The addition of just one ingredient can drastically change a dish’s flavor or texture. Think: chili powder for heat or cornstarch for creamy scrambled eggs. Same is true of the nutritional profile—one ingredient can take something that’s only so-so and turn it into a nutritional powerhouse.
That’s how the small-but-mighty sunflower seed is about to transform your granola. As the highest natural source of the powerful antioxidant vitamin E, a 1/4 cup serving provides nearly all of your daily recommended value. That same serving also provides 6 grams of protein and 4 grams of fiber as well as other nutrients like magnesium and B vitamins. By adding just 1/4 cup of seeds into your morning bowl of cereal or granola, your body can reap the rewards of these benefits.
Improve Skin Health
Since sunflower seeds contain such a high amount of the antioxidant vitamin E, they support skin health, keeping things smooth and soft— especially as we age—and protect against free-radical damage. Sunflower seeds also are a good source of healthy fats, which help our skin stay glowy and hydrated.
The root cause of many diseases, inflammation is a big problem—but sunflower seeds’ vitamin E levels work to counteract that. In particular, research has shown that vitamin E’s anti-inflammatory properties are helpful in reducing the risk of heart disease by helping clear blocked arteries. Combine that with the heart-healthy fats and fiber in these seeds, and you’ve got the perfect nutrient package for your ticker.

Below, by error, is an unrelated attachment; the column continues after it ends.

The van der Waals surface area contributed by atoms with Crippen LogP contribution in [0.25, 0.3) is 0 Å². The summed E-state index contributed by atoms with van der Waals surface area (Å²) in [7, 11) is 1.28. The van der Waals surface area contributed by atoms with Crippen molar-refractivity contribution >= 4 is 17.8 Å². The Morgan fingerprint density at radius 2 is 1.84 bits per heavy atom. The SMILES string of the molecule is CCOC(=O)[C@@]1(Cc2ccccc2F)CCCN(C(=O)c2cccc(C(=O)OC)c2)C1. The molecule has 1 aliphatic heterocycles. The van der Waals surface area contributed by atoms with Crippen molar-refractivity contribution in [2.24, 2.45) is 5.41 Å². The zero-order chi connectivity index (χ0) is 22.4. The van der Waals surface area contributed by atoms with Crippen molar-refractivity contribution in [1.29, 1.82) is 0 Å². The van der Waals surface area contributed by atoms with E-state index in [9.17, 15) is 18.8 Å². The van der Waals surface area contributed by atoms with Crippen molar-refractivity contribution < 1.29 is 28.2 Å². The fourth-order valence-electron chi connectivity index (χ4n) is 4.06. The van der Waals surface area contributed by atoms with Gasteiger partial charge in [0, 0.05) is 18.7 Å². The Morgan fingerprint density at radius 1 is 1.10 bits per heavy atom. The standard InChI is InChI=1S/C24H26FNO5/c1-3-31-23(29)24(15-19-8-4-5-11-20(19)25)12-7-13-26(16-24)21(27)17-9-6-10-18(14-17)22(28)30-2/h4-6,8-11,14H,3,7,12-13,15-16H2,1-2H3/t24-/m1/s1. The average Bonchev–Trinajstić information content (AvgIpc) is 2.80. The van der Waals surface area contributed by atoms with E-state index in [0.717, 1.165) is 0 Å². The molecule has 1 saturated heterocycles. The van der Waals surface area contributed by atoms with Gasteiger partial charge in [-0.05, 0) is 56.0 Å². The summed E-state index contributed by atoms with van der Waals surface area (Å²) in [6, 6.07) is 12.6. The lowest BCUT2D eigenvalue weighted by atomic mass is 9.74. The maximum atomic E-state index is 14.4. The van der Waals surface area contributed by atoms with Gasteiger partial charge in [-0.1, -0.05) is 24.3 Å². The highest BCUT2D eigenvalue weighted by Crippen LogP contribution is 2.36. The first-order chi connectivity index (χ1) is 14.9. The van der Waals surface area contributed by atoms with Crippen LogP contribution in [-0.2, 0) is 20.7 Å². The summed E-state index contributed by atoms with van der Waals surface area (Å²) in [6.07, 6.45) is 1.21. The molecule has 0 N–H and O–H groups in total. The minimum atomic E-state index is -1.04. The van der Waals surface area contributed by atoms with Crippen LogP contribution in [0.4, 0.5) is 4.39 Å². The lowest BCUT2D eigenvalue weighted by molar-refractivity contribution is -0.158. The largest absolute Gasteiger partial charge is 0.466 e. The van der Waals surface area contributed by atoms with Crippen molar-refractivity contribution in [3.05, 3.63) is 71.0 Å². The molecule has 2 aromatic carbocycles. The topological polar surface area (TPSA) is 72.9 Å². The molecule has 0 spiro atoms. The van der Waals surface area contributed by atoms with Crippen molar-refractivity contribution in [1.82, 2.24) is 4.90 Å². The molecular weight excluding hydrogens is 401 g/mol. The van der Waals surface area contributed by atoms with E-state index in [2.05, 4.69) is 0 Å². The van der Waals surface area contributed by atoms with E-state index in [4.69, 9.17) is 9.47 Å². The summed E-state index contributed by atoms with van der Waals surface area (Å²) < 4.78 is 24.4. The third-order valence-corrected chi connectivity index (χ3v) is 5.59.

Reduce Risk of Breast Cancer
Vitamin E isn’t the only thing that sunflower seeds have to offer. They also provide selenium, another antioxidant that has been shown to help stop cancer cells from multiplying in the body as well as help to halt the growth of cancerous tumors, particularly when it comes to breast cancer. This is because selenium helps the body with DNA repair and detoxification.
Reduce Symptoms of Anxiety and Depression
Sunflower seeds could also put you in a brighter mood. That’s because they provide magnesium, an essential mineral that many Americans don’t get enough of. And when levels of magnesium are inadequate, serotonin, the feel-good hormone, levels drop, making some people seem more anxious or depressed. (Sidenote: one way that some anti-depressant medications work is by raising the brain’s magnesium levels.) Studies suggest that increasing magnesium intake (and 1/4 cup sunflower seeds has nearly a third of the amount you need each day) can potentially help to alleviate symptoms—whether you’re medicated or not.
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